For some time I have struggled to understand why the word ‘gentleman’ (and the concept, moreover) tends to repel me a little bit. It seems to me that the perfect man longed for by young women and living apparently mainly in Nicholas Sparks novels is charged not only with the responsibility of being a decent person in general, but should also volunteer himself for any remotely physically challenging task, regularly spend money to treat the women in his life, and should make obvious efforts to protect his female partners from the rest of the men in the world. I always felt like it was too bitchy to admit that I don’t really want any of that.
As a feminist and a fairly independent person, I don’t want any person in my life to take responsibility for my finances, or any other part of life as an adult woman. Fortunately my partner shares my critical stance on gender norms, and has never had to be told not to pay for my dates/pull out my chair/protect me from the world. I understand how these behaviors must seem like the kindest option to many men, but the truth is if I had a man insisting upon paying for every date or carrying heavy objects for me, I’d feel patronized and robbed of autonomy instead of enamored. I want the world to see me as a person who can do things for herself, and I definitely wouldn’t want my partner of all people to treat me as if I can’t, even if that wasn’t the intention behind his actions.
But my reaction to these norms of the gentleman stereotype runs deeper than these purely personal objections. I think in modern life we have managed to separate these ideals from their very problematic origins, and in doing so we’ve cast a sheath of innocence over something that’s actually quite offensive if we interrogate it at all. The notion of chivalric romance belongs to the medieval institutions of knighthood and courtly love, wherein a man’s honor depended upon his adherence to a code of nobility. The courtly love trope depicts medieval men securing women’s affections through a cycle that looks something like this:
1. Initial attraction based solely on woman’s appearance
2. Worship from afar
3. Declarations of passionate devotion
4. Virtuous rejection by the woman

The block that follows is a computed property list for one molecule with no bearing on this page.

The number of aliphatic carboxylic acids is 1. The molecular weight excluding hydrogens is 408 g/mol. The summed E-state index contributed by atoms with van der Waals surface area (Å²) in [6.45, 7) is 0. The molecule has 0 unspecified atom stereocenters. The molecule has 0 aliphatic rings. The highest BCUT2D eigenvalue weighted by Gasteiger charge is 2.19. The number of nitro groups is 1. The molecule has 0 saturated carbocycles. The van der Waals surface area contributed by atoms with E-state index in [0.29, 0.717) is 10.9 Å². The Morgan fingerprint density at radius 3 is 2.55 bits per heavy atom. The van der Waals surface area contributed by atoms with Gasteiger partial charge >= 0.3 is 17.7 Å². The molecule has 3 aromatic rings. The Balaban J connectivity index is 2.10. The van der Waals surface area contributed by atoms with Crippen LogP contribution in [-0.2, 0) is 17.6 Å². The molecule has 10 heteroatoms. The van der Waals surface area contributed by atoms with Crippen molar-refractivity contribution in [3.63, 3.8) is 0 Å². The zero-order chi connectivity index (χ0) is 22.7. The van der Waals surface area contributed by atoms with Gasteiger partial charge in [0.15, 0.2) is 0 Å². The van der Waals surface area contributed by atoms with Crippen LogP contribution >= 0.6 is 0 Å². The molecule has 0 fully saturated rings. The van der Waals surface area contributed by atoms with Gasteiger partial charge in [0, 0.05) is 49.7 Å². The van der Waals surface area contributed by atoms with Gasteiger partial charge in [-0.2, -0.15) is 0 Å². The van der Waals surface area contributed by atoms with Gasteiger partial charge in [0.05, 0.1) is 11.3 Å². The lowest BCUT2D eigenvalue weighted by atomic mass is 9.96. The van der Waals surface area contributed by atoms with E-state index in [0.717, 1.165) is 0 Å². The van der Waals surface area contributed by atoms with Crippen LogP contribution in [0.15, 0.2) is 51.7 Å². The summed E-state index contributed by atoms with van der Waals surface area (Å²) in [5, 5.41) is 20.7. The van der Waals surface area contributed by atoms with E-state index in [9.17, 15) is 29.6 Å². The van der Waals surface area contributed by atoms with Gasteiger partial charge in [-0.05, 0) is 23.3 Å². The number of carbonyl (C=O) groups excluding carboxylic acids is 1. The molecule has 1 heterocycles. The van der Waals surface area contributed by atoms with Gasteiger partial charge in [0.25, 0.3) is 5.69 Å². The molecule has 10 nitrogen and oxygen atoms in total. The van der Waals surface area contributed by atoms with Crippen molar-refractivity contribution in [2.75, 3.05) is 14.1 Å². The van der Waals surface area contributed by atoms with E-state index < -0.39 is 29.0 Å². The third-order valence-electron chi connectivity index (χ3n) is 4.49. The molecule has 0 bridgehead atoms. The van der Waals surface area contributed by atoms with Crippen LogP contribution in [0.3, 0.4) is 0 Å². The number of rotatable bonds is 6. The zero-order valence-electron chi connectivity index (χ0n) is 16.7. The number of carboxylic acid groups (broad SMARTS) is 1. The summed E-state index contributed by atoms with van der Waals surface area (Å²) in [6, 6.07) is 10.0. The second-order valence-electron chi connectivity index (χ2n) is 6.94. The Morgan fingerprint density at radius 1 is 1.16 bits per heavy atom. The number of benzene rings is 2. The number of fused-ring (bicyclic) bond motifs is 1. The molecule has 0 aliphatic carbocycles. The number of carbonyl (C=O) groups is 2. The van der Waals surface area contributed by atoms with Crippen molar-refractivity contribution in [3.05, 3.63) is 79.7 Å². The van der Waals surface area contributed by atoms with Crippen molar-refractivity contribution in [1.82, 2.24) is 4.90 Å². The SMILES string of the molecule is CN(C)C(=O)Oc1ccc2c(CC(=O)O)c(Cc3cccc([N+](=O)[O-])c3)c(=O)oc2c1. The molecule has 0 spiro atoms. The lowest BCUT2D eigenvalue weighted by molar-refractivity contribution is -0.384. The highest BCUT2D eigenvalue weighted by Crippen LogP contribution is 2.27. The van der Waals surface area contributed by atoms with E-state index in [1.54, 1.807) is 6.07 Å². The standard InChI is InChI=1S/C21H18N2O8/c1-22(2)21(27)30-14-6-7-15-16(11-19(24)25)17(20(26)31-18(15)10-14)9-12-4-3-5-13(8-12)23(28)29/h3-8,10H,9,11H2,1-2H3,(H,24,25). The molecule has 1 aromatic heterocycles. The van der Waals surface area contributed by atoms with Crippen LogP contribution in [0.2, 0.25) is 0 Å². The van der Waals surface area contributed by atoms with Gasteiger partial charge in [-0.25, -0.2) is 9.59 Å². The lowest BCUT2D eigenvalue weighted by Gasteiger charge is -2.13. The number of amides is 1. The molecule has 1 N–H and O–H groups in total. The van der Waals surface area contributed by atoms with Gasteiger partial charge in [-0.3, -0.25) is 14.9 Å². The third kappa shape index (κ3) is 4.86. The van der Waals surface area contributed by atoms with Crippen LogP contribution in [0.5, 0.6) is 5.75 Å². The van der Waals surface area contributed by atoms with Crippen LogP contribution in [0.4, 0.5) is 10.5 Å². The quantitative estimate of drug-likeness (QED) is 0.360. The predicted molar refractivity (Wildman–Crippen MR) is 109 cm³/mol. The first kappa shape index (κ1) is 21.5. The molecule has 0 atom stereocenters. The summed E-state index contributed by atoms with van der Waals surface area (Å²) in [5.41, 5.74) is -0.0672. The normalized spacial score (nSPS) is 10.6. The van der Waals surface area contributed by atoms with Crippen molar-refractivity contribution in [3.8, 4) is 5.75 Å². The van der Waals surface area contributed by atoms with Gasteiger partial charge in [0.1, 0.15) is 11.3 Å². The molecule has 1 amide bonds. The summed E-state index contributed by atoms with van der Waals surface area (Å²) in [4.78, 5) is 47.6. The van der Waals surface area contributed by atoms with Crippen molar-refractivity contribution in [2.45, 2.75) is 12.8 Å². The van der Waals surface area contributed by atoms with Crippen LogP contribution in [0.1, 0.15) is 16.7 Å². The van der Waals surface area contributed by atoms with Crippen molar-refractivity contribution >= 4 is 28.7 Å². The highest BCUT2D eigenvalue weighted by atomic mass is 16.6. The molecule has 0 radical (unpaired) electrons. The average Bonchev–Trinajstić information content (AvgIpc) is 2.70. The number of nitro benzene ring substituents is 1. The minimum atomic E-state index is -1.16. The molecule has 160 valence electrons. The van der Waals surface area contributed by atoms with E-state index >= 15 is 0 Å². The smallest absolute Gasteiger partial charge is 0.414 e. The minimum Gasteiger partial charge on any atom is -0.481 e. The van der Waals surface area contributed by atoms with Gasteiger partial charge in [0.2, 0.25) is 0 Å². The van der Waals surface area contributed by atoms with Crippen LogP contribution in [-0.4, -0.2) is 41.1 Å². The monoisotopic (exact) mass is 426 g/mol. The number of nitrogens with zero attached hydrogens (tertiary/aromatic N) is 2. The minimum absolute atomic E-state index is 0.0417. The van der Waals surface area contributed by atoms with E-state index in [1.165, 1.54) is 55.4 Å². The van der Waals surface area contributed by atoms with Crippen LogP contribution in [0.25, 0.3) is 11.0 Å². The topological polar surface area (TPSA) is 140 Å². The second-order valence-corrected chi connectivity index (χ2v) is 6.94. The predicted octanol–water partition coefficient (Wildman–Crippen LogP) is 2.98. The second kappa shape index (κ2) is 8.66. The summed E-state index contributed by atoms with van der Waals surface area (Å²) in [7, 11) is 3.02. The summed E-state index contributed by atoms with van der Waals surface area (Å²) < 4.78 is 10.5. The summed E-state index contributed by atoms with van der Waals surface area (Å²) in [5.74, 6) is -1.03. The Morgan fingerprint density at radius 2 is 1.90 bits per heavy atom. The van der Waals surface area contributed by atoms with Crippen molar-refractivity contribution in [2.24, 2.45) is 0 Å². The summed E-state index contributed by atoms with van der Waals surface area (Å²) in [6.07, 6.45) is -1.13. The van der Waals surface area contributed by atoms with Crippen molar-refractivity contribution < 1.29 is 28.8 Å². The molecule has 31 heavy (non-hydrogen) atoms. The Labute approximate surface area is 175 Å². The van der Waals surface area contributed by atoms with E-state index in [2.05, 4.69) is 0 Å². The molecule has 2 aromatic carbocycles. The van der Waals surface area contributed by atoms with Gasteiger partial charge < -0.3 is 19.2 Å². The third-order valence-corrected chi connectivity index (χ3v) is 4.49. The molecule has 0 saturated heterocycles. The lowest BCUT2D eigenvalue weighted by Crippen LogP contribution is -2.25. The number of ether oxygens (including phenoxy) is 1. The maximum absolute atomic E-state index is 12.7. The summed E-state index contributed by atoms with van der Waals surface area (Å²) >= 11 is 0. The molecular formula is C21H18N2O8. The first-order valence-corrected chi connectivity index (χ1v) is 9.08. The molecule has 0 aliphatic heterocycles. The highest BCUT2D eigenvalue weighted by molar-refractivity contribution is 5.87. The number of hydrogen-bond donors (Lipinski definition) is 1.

5. More insistent declarations of passionate undying devotion
6. Moans of approaching death from unsatisfied desire (this is the first time I’ve ever used words directly from a Wikipedia article, but that’s just too good)
7. Heroic deeds of valour which finally win the woman’s heart.
Of course there is little evidence to demonstrate conclusively that these codes existed in real life as well as literature, but even just as a model to aim towards, they hardly promote wholesome romantic relations. Women in medieval literature exist mainly as idols or objects (or both). And although many of the men who engage in what we can call modern chivalric behavior may not be well-versed in Arthurian literature (no judgment here, that was by far my least favorite university paper), I would argue that the connection still very much exists. While many people today would understand why the relentless wooing and idolization of women considered noble in medieval society are actually very problematic, still more would consider them harmless at worst and charming and desirable at best. Thus, many of the things modern men do to try and win a woman’s heart (paying for her meals, opening doors, lifting heavy objects, etc.) are not so far divorced from the norms of the 13th century. These actions can be placed on the opposite end of a scale also featuring stalking, controlling and abusive relationships, and all of the uglier forms of sexism, because they are all based in the same rarely examined idea: that women are innately more precious, more delicate, and less human than men.